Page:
Whilst regular readers of my columns will know that I am a fierce proponent of online communication, there is, even for me, a point which I consider it to be... overused. Since the very day I took over management of an Email server I became plagued with a particular form of overuse -- and that usage was humour.
Now, I am not adverse to a laugh now and again and have been known to send the odd jocular Email at times. Cast your mind back to the dawn of Email within the generic workplace, this was primarily a text affair and even then people used it almost exclusively for business purposes. Granted, the odd joke was thrown around but the only time you would know any different was by hearing the subtle beep of the PC speaker and looking out for raised eyebrows over an acoustic partition or the Office Administrator blushing and giggling to herself after receiving one of the lads most flirtatious one liners. It was a work tool first and a social catalyst second, the thought of abusing it couldn’t be further from peoples minds, let alone they consider they may be monitored or even reprimanded for it. I can say without word of a lie that you’d need written authorisation in triplicate from the CEO to monitor someone else’s mail account back then. The main point however, is that we never had the need to -- the world lived in harmony.
"It was a work tool first and a social catalyst second, the thought of abusing it couldn’t be further from peoples minds, let alone they consider they may be monitored or even reprimanded for it."
As time went on and Web access was slowly introduced to the desktop, people had another outlet with which to waste more of their day. Suddenly the Jokes began to slow down and people began to browse the Internet in search of enlightenment. In place of lengthy mails, came lengthy URLs, the users began to simply point people to indexes of where they could find all the humour they’d ever need and because there was no form of monitoring or control, so they got away with it for years. The one or two jokes a day became hour after hour of ceaseless Internet addiction and, like discovering a rats nest harboring behind a kitchen cupboard, it was only a matter of time before this work-shyness gave itself away by eating through the digital woodwork and appeared at the feet of the MD.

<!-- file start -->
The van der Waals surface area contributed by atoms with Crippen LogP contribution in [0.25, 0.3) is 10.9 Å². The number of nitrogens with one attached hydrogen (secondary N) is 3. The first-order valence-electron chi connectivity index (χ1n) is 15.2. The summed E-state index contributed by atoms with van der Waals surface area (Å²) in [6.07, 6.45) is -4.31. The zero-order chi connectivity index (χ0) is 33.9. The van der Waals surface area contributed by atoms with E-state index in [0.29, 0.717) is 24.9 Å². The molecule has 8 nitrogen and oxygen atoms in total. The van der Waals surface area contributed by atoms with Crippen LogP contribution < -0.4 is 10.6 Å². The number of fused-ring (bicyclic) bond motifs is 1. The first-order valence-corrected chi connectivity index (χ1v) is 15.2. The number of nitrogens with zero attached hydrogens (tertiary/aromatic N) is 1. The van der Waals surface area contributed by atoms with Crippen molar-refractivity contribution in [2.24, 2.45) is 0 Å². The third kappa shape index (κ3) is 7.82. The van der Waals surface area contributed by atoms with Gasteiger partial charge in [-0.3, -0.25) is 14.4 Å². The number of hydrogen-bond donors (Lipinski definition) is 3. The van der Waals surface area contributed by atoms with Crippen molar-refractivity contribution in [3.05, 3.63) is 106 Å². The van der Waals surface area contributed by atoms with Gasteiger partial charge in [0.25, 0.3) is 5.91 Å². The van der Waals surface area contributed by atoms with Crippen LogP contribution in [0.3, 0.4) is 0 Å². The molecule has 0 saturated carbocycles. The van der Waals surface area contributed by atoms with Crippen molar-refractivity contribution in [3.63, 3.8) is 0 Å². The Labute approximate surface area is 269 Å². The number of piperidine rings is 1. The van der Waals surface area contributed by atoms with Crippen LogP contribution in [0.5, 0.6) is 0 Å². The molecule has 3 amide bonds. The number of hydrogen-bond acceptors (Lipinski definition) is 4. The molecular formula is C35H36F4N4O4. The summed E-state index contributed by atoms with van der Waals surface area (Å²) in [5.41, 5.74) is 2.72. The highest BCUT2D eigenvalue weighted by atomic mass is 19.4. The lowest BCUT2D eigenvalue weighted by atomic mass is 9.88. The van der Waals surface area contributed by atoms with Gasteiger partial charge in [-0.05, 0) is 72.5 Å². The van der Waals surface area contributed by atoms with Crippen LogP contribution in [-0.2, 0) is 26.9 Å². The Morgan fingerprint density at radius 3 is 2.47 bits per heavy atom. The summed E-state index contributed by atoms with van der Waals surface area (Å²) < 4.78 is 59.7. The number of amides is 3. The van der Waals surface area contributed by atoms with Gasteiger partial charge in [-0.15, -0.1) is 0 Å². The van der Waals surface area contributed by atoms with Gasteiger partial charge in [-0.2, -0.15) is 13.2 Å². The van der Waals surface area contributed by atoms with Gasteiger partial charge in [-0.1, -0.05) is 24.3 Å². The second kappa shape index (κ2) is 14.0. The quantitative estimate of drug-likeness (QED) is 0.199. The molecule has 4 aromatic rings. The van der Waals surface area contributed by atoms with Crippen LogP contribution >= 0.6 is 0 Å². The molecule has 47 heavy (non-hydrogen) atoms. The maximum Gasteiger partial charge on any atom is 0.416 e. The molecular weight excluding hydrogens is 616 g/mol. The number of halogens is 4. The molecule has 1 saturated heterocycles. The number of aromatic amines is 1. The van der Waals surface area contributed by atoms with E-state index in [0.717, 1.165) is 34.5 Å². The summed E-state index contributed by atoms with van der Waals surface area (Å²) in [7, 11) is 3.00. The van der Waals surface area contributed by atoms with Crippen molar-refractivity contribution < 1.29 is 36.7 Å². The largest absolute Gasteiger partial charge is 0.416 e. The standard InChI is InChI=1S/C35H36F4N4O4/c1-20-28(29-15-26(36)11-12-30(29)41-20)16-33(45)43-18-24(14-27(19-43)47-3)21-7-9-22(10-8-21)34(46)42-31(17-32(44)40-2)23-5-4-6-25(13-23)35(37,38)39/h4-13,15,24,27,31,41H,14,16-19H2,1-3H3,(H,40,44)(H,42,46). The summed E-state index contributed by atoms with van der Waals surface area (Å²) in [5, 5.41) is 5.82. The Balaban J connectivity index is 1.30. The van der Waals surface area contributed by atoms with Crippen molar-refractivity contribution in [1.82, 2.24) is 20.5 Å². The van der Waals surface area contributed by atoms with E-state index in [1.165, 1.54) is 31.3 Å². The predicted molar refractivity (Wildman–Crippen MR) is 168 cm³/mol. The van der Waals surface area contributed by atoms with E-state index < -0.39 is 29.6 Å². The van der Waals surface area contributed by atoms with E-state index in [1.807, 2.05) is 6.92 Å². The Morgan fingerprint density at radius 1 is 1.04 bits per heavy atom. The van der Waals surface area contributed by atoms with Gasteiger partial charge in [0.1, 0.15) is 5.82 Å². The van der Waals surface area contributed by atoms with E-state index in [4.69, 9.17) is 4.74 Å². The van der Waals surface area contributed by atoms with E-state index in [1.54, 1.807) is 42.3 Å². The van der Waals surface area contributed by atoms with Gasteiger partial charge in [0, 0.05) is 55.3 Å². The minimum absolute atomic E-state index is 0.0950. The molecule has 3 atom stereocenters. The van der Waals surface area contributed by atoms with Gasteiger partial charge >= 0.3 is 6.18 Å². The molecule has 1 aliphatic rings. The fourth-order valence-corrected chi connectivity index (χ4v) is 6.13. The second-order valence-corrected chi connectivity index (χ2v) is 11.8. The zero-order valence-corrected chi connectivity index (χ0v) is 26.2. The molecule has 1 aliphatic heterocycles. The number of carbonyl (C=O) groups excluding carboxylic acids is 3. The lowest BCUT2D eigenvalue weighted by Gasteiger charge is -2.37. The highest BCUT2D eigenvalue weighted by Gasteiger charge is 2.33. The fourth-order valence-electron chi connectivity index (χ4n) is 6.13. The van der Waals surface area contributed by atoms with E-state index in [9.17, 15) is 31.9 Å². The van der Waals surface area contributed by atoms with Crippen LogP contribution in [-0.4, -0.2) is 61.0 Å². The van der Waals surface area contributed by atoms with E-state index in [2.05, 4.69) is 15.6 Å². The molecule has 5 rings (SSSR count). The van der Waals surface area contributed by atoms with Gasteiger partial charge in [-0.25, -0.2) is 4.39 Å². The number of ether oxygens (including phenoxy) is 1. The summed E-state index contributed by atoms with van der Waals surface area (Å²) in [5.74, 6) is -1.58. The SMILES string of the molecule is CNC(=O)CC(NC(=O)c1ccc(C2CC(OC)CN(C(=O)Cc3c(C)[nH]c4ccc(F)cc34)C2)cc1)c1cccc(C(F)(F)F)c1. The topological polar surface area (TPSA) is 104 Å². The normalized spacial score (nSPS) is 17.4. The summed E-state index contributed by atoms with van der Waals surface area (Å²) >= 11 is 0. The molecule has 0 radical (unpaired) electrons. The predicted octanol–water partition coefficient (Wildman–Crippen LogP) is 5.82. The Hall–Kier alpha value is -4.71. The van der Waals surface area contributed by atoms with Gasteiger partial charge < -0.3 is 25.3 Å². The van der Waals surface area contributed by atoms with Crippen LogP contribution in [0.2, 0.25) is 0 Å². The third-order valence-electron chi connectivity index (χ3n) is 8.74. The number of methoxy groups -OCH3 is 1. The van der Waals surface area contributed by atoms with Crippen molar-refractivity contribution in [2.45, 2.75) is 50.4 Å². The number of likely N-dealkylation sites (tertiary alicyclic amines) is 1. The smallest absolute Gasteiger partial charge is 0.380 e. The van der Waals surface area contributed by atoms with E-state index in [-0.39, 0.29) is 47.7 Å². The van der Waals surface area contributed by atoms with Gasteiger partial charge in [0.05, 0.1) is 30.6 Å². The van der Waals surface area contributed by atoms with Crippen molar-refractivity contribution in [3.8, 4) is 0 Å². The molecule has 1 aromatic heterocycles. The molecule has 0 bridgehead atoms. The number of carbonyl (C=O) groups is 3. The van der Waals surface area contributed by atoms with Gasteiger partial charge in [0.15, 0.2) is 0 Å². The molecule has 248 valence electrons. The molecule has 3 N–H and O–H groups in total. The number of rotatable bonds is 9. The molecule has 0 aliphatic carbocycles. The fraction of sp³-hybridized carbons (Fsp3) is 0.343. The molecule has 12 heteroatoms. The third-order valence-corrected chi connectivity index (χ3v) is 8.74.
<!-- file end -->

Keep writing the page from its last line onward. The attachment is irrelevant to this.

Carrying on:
Doing what any good MD would do in this situation, he hit the cyber-rodent with his shoe.
So, whether in the name of ‘acceptable business use’ or ‘malicious attachment control’, companies began to lock down Internet access and being able to view humorous websites or download games were suddenly not something the user was entitled to do on company time. As web blocking technology become more widespread and intelligent, the user was thrown into the technological dark ages and Email was the comedy distribution method of choice once again. But now we had the benefit of Microsoft Outlook, massive Email storage capabilities and bandwidth.
Both Memes (information made extensively popular generally by word of mouth, forums or Email – think ‘All your base are belong to us’) and Viral Marketing (usually comedic or attention grabbing images or videos from companies designed with the intent to be forwarded en masse) have been one of the biggest phenomenon to hit the Internet – granted as concepts they’re nothing new, however the over-the-back-fence Tupperware party circle has nothing on the ability to mass mail the latest talking point to all your friends within seconds, without having to leave your tea and biscuits. With everyone so intent on stamping down on illicit web access, they’d never spot the faithful old Emails, would they?